“The dead face”: A process of haunted recognition in May Sinclair

I lift the white sheet

And uncover the dead face,

White among the white roses, the white lilies,

Her face is more living than when it was alive,

No longer the blank, soft mask of wool,

But firm and clear,

With a stern, sad beauty,

Beauty of one who knows

Who has looked on at the passing

Of all things that she loved;

That is the face she must have had long ago.

The Dark Night (1924), p. 40


“[May] Sinclair is the portrait painter,” writes New York Times columnist, Percy A. Hutchison in a 1924 review of her collection of poetry, The Dark Night (1924). Later he expands the metaphor, describing Sinclair’s poetry as “a story on the screen”: “Miss Sinclair’s” portraiture is closer to cinematic “close-ups”’ that represent “the mind and the soul, not [the] face,” he writes.[1] Sinclair is the cinematographer, then. And her practice is formed around a contradiction. For how can one create a portrait that does not represent the face? How too can a close-up negate the face at its centre?

What we see in Hutchison’s divided metaphor is an attempt to name the play of objectivity and subjectivity that does not negate the face in Sinclair’s writing but rather centres its obstruction. Hutchison appears sensitive to the ways in which “the face” functions in Sinclair’s work to problematise subjectivity. The analysis essay that follows here locates this effect in representations of dead faces in Sinclair’s writing. In death, the process of facial recognition is defamiliarized in ways that prove complementary to the Gothic character of Sinclair’s aesthetic preoccupations. Representations of the face in death in Sinclair’s Imagist verse novel, The Dark Night (1924) and her short stories “The Intercessor” (1911) and “Where their Fire is not Quenched” (1923) are a haunting evocation of an absent subjectivity that Sinclair uses to connect her aesthetic interests with an affective experience indebted to the Gothic genre.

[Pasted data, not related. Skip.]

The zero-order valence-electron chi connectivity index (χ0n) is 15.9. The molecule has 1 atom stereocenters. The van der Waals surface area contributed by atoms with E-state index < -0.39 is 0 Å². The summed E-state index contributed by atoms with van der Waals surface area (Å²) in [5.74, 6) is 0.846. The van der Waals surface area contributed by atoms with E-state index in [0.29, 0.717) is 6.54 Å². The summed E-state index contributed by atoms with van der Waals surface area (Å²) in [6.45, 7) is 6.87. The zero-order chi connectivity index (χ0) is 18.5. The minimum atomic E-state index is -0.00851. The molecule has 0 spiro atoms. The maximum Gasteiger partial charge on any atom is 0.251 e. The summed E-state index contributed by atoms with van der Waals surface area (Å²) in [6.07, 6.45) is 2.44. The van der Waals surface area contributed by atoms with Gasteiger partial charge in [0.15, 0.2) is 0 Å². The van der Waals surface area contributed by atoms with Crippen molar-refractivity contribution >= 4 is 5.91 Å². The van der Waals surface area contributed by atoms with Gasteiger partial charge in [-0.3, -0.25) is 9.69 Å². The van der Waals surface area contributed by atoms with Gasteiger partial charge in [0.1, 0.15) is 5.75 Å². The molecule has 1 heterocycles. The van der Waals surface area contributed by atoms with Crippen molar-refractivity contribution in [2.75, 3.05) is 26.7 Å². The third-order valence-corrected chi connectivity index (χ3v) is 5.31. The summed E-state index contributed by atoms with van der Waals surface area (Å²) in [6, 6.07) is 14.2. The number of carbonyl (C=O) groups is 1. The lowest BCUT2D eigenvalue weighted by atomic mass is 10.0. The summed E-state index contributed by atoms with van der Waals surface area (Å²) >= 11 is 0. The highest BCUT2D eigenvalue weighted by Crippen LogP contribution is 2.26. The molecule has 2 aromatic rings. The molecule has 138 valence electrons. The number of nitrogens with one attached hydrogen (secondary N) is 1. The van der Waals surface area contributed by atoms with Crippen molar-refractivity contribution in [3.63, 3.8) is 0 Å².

Sinclair’s work has often been considered indebted to the Gothic genre. In her representations of ghosts and ghostliness, Luke Thurston sees a prime example of the “haunting interval” between Victorian Gothic convention and “the modernist moment.”[2] Her Gothicism, according to Claire Drewery, is “insufficiently explained by the categories of ‘ghost story’ or ‘horror fiction’”, and even the category of the Gothic itself. “‘[U]ncanny story,”’ Drewery proposes, is a more “appropriate” moniker.[3] Indeed, as this label suggests, Sinclair’s version of the Gothic is psychological in nature. Much like many modernist writers of the period, Sinclair’s writing draws on the genre to interrogate and destabilise the idea of a coherent subject in a manner that provokes what can be described as an “uncanny” affect: a “disturbance…of Being itself.”[4] The face, or more specifically encounters with facelessness, are key to the way Sinclair achieves this effect and so revises Gothic convention. 

In Affective Disfigurations: Faceless Encounters between Literary Modernism and the Great War (2019), Tomáš Jirsa considers the affective, and aesthetic potential of moments “when the face is no longer a guarantee of identity.”[5]What happens when a human face begins to lose its familiar form, falls apart, becomes an uncanny, formless object?” is an important question to understanding the affective function of representations of facelessness in literary modernism.[6] The face, recalling the work of Silvan Tomkins, is considered the “primary site of affects.”[7] When this site is compromised, or defamiliarized, the effect is itself affecting in character. This affective dimension is contingent on a presumption that the face is representation of self, or as Jirsa notes, “an alleged sign of interiority.”[8] Philosopher, Emmanuel Levinas famously described the encounter with another’s face as the origin of identity with his conception of “rapport de face à face.”[9] May Sinclair was an avid reader of Freud, Jung and Herbart, among others. As such, she boasts a psychoanalysts’ interest in interiority and a particular sensitivity to these ontological stakes.[10]